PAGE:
Tesco: In need of a little help
To turn around the supermarket giant Philip Clarke must address five key problem areas when he presents annual results next week, says James Thompson
When the new group chief executive of Tesco presented its full-year results last April, he promised a new era of more open communication: "I will do it differently," Philip Clarke said.
At the time, he probably didn't envisage that he would have to communicate the grocery giant's first profit warning in 20 years – preceded by a controversial share sale by director Bob Robbins, a deterioration in already dire UK underlying sales, a botched £500m price campaign and the departure of a series of executives.
Skip forward a year, the fact that disgruntled shareholders are now willing to air misgivings about its banking and US operation in public means that Tesco is under the microscope like never before, following an unerring 14 years under the leadership of Sir Terry Leahy, who left in March 2011.
In defence of Mr Clarke, its former international chief, the grocer's UK business has been under pressure from rivals Sainsbury's, Morrisons and Asda for much of the past six years. He will also be able to boast a 2 per cent rise to £3.88bn in underlying profits over the year to February.
But make no mistake, the Tesco boss will have to deliver the performance of his career on Wednesday to convince the City he has a blueprint to turn around its spluttering UK operation, as well as address concerns about other parts of its global empire, from its loss-making US business to the slow progress at its banking operation.
Clive Black, an analyst at Shore Capital, said: "The initial priority has to be to stabilise the core chain in the UK and give investors confidence that the profit warning on 12 January is a single event and not the first of others."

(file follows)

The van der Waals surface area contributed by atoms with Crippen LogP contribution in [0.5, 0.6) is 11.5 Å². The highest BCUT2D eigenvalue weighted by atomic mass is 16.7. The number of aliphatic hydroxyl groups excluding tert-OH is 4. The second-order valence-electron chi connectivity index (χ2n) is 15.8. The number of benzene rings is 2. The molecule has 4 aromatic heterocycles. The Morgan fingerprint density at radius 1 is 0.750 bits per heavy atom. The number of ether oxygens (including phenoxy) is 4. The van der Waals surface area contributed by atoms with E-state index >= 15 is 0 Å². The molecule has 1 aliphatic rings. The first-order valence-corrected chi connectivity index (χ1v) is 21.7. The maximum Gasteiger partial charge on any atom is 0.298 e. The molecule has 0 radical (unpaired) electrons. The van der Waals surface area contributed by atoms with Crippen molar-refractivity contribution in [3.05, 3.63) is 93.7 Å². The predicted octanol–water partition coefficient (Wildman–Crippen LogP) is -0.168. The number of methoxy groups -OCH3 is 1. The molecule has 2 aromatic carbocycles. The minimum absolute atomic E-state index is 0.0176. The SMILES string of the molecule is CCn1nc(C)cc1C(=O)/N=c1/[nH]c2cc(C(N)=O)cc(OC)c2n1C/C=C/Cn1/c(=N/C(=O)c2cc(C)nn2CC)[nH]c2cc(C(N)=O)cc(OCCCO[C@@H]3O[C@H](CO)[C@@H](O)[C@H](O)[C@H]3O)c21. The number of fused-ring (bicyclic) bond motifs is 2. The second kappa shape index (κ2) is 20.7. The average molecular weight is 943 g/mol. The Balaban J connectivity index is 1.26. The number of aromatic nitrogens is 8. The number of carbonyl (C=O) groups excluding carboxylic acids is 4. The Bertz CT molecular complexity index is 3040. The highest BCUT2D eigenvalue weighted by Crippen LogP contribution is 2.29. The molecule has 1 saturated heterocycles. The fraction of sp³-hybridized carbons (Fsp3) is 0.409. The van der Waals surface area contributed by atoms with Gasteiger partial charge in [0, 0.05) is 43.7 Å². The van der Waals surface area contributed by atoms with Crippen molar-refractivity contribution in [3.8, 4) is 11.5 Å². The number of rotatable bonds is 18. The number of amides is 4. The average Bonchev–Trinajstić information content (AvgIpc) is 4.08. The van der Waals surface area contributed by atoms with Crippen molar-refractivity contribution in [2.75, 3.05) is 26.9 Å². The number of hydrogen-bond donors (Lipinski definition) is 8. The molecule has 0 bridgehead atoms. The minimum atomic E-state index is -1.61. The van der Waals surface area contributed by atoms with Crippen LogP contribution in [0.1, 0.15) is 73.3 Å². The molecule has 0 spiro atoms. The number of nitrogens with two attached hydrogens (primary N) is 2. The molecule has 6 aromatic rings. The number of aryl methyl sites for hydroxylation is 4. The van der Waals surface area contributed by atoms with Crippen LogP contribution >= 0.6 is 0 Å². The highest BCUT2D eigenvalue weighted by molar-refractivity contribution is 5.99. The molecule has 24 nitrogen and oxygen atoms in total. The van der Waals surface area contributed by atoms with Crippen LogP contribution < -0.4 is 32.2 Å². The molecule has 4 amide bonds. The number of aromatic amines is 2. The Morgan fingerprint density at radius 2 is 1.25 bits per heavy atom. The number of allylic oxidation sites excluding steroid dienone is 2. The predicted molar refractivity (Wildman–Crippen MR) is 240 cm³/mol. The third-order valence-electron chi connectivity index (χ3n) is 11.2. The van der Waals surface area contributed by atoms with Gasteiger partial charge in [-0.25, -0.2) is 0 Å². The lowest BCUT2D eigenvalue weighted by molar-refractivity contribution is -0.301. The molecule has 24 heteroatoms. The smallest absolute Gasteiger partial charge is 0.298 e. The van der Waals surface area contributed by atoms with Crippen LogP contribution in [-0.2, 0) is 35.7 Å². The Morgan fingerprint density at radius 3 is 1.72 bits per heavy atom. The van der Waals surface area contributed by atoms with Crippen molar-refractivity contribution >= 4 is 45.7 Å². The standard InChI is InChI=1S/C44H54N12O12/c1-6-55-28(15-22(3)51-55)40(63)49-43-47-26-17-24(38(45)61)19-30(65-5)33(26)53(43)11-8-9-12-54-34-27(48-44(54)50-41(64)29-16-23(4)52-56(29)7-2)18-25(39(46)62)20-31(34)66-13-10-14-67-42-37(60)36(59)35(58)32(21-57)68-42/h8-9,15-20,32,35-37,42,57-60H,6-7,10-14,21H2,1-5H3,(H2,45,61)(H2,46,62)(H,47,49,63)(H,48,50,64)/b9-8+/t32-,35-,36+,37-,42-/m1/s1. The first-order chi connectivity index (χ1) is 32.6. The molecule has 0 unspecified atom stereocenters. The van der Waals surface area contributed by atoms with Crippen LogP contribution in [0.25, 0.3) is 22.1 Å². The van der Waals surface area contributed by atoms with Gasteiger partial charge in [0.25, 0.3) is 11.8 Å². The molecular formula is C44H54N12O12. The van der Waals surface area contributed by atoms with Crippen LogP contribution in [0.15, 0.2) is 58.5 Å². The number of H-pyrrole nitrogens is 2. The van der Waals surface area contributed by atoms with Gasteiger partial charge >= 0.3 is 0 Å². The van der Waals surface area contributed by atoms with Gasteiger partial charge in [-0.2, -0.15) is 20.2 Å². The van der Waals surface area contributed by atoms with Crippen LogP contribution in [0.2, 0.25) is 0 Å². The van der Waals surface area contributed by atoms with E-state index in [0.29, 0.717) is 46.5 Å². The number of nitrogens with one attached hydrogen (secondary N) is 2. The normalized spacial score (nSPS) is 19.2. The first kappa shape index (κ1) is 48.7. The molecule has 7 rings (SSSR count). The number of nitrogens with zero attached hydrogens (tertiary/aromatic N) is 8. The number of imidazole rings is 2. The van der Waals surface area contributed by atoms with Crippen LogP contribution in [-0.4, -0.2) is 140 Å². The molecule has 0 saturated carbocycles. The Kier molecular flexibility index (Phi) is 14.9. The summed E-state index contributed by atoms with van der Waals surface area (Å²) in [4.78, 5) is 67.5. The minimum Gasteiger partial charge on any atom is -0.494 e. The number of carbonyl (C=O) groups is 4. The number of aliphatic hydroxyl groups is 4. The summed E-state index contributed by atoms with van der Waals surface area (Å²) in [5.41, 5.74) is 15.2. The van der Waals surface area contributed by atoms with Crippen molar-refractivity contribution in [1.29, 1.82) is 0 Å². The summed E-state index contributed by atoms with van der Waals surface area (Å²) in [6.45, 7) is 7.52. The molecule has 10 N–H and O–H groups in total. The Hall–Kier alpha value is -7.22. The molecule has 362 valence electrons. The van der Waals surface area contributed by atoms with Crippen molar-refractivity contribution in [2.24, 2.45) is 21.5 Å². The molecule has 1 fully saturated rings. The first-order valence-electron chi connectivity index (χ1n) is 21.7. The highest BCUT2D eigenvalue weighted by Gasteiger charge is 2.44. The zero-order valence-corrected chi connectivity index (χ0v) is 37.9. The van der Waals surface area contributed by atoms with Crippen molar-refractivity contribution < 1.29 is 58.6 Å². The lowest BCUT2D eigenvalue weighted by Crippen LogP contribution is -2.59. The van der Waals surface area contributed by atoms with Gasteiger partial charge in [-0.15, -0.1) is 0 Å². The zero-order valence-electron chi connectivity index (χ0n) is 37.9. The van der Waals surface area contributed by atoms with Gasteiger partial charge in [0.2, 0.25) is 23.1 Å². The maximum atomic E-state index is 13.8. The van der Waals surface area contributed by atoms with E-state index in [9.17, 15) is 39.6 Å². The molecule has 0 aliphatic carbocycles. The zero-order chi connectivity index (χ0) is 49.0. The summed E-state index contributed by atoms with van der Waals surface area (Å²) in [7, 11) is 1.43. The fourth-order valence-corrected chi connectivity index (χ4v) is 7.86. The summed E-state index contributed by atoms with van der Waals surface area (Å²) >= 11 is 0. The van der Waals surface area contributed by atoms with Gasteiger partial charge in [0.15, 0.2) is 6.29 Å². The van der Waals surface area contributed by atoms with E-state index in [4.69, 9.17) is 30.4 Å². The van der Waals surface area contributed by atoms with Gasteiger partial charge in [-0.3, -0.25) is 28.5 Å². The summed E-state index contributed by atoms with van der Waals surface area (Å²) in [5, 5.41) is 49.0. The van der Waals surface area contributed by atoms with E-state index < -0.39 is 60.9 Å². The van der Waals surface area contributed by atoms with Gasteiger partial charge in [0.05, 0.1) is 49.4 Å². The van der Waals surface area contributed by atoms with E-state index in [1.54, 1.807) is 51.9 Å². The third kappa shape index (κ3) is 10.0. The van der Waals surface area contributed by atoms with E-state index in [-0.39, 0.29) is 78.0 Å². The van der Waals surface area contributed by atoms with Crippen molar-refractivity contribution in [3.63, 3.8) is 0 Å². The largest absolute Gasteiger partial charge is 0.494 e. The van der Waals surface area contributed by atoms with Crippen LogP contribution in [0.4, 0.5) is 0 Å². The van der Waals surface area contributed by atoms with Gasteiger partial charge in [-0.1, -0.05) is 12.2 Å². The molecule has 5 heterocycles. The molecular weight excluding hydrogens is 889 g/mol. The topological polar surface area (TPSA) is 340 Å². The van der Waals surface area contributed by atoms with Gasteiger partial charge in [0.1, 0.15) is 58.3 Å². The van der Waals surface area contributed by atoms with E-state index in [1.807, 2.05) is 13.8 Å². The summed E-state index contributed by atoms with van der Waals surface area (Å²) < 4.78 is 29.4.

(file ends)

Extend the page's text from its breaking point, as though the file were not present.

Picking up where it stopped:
To help turnaround its UK fortunes, Mr Clarke will provide more details about Tesco's huge investment in its UK business, which was the main reason for it warning in January of "minimal group trading profit growth" in 2012-13. JPMorgan Cazenove expects Tesco to splash out £792m over two years on refurbishing its UK store estate, in addition to £245m in improving customer service through hiring 22,921 new full- and part-time staff.
Bryan Roberts, the insights director at Kantar Retail, offers a hard-hitting assessment of what has gone wrong.
He said: "I am in a variety of Tesco stores at least three times a week, largely in the South-east, and they go from very good to just appalling. There is a lot of saving and scrimping going on in stores, compared with some of their competitors. For example, this can range from them not having enough carrier bags to not enough staff in stores."
Dave McCarthy, an analyst at Investec, said there are three key areas that need sharpening up.
"Tesco needs to improve its price positioning and be more aggressive on price. Philip Clarke needs to improve the service levels in stores, which will involve putting more staff back in there. And lastly, he has got to improve the quality of its products, primarily in fresh food. They are all huge, huge tasks."
At a time of a breakneck store opening programme by the big four grocers, Nick Coulter, an analyst at Nomura, expects Mr Clarke to also signal a "phased reduction in its rate of UK space growth with a shift in emphasis away from large hypermarkets towards smaller formats".
Reflecting this, he forecasts that Tesco will cut its UK capital expenditure by £200m to £1.3bn this year.
The City also wants Mr Clarke to hire a new UK chief executive inside the next 12-18 months after the exit of its domestic boss Richard Brasher last month. Following a disagreement over strategy with Mr Brasher, Mr Clarke took control of running the UK operation, which accounts for more than two-thirds of group profits.